values, and that current social structures and corporate interests may pull
them down, but at the same time, we continue efforts to pull them up. This
may sound perhaps elitist, and perhaps it is, but I see it as simple
accepting that people are different, and that it is indeed better to be more
tolerant, to broaden one's circle of concern, to act in a more loving and
kind way, open to more sharing and participation, etc… Certain tools are
more compatible than others to achieve such effects. But again, efficient
tools are able to design in such a way that there is congruence between
different levels of usage, and that collective and individual interest

I see history as an effort by pioneering wisdom communities (relative to the
level of their age and general population) to create positive social change,
which is than eventually incorporate, but also diluted deformed by the
existing dominant paradigms and power structures and interests. This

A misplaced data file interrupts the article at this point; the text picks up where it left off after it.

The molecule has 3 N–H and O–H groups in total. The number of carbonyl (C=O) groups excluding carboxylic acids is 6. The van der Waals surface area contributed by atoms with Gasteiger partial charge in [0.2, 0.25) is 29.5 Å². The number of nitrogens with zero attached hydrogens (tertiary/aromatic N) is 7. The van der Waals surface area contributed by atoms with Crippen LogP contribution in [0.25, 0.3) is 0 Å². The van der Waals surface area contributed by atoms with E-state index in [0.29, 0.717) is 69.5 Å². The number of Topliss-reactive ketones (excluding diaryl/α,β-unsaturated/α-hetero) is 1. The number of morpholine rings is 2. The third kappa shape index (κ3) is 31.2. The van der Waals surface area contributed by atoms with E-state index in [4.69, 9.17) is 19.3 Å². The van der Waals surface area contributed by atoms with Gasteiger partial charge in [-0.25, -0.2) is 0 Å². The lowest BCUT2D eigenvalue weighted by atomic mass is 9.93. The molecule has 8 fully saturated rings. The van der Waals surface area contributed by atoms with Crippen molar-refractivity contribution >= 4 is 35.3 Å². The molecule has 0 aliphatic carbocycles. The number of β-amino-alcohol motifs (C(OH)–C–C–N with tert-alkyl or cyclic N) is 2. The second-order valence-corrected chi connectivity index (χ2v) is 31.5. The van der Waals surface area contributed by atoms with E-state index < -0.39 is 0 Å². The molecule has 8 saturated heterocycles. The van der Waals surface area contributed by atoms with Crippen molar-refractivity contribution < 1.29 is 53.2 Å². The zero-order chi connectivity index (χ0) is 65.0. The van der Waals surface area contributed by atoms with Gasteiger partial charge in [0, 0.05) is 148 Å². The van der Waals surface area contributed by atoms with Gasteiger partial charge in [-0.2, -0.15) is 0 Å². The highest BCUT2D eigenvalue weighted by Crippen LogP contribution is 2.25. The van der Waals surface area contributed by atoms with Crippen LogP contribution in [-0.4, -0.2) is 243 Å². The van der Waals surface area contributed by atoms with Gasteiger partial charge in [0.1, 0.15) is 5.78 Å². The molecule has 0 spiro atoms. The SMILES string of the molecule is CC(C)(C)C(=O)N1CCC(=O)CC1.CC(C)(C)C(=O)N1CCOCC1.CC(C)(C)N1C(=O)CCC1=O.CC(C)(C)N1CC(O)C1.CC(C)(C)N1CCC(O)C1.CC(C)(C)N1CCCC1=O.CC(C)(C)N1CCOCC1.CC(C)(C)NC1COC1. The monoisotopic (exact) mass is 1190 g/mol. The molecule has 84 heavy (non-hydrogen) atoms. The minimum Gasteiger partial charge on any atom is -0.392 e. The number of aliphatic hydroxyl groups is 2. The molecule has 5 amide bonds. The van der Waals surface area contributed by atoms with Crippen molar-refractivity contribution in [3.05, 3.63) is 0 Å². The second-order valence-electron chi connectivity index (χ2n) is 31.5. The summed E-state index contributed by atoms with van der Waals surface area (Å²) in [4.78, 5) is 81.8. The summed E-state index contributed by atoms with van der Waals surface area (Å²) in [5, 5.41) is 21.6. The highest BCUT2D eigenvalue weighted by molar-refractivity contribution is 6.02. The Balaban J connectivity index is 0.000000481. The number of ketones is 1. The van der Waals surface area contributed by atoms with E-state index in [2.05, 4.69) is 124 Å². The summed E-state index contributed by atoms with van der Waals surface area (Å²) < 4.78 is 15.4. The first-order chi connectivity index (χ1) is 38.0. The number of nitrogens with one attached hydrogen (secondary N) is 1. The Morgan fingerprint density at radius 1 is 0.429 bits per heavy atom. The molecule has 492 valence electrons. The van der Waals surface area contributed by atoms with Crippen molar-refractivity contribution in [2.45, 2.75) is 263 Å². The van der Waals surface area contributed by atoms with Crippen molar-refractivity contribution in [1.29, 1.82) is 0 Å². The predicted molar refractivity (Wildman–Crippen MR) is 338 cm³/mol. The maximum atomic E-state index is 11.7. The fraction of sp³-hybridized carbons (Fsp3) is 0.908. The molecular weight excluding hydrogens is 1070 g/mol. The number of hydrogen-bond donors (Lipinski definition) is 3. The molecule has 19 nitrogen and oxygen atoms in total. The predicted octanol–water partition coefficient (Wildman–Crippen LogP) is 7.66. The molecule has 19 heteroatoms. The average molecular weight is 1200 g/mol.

dominant paradigm, also subject to change, represses both the lower and the
higher forms that threaten either regression or loss of power because of
institutional reform.

Both aspects, i.e. working at a general level and for the wisdom
communities, are important. I.e. recognizing where people are at in general,
and being present with humanity as it is (this is Danah's point), and this
is also why it is useful to use corporate-owned tagging and photosharing
communities, because it is a way to exert influence; while at the same time,
to develop further the uncompromising new social technologies in the wisdom
communities, which is Armin's point. To be avoided is an absolute dichotomy
between both, and to be encouraged are the skills and attitudes to straddle
both worlds. In time, the former will incorporate features of the latter,